November 28, 2014

Eye on the Trail – Ever Smiling Taggart by Terrie Hanke

Ever Smiling Angie TaggartShortly after 23:00, a faint glow appeared far in the distance and then it disappeared – ditto, ditto, ditto. Several minutes later, the faint glow expanded to a recognizable light bobbing up and down, right and left. Light snow fell, no stars, some wind with moderate Nome temperatures. Some minutes later the light turned into a beam and the fire siren sounded. We left the sea wall for the chute and finish line on Front Street to celebrate with Angie Taggart as she finished her second trip to Nome.

Taggart, ever smiling planted her snow hooks to hold her team under the arch. Immediately she was swarmed by her welcome committee which included her parents from Ketchican and mentor, DeeDee Jonrowe. Taggart’s trip down the gangline to love up and praise her best canine friends including Willow, Bee, Bristol and Stove Pipe was interspersed with human hugs and congratulaitons.

First question for Angie was, “How’s it feel to be in Nome.” She replied, “I’m both happy and sad. My dogs did way better than I ever expected them to do and we had a great trip, there were some very hard spots but it was good over all. I’m sad because this is my last Iditarod. Believe me, it has nothing to do with my dogs, it’s all financial. I’ve got to re-home my dogs and get a job.”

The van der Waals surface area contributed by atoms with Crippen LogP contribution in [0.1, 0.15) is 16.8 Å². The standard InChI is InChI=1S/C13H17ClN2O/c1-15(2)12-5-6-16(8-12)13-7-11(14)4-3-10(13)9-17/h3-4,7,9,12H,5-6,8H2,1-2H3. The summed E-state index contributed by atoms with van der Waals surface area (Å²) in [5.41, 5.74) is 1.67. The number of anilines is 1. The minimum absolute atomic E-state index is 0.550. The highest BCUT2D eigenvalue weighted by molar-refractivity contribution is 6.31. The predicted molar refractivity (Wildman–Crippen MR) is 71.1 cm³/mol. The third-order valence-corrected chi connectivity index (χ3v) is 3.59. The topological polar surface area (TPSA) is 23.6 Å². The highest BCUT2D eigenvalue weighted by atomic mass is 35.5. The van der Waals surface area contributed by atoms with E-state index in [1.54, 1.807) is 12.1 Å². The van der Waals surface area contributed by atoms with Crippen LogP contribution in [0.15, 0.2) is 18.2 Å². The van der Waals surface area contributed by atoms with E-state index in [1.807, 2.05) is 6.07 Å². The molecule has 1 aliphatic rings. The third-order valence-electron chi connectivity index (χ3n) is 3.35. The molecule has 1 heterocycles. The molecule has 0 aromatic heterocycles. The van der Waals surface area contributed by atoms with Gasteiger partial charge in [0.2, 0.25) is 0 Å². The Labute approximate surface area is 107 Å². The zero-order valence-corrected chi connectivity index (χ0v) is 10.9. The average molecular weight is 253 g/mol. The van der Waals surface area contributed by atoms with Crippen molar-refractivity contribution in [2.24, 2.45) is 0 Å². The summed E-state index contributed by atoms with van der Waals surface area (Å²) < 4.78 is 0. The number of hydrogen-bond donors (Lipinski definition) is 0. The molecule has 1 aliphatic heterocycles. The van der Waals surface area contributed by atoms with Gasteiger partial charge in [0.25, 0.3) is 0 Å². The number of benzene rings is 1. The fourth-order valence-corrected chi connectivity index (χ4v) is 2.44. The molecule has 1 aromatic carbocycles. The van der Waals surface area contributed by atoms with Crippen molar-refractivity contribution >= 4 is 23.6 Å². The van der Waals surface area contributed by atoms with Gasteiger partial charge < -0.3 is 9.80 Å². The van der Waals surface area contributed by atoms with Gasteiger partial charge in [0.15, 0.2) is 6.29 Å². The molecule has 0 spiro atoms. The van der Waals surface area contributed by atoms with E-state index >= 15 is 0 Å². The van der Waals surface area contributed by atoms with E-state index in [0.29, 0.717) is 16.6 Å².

As for the trip along the coast from Unalakleet, Angie said that the wind at Golovin was enough to knock you over. A big gust would come along and I’d nearly get taken out sideways – WHAM! The dogs are lower to the ground they’re not affected as much but it takes good leaders to keep the team from being pushed off course. Commenting on the trip in from White Mountain, Angie said that the blow-hole was a piece of cake but then on the flats coming in from Safety, it was white out conditions because of the wind and recent light snow.

Folks on the trail love and respect Angie. She’s upbeat, has a twinkle in her eye, says please & thank you, is energetic, clearly loves her athletes, loves the trail and the villages and is personable. More than one vet has commented about how in tune Angie is with her dogs and their needs. Her participation in The Last Great Race has been an Inspiration to many. Angie is a teacher and is looking to get back into education. Lucky are the students who’ll come to school next fall and say good morning to Ms. Taggart.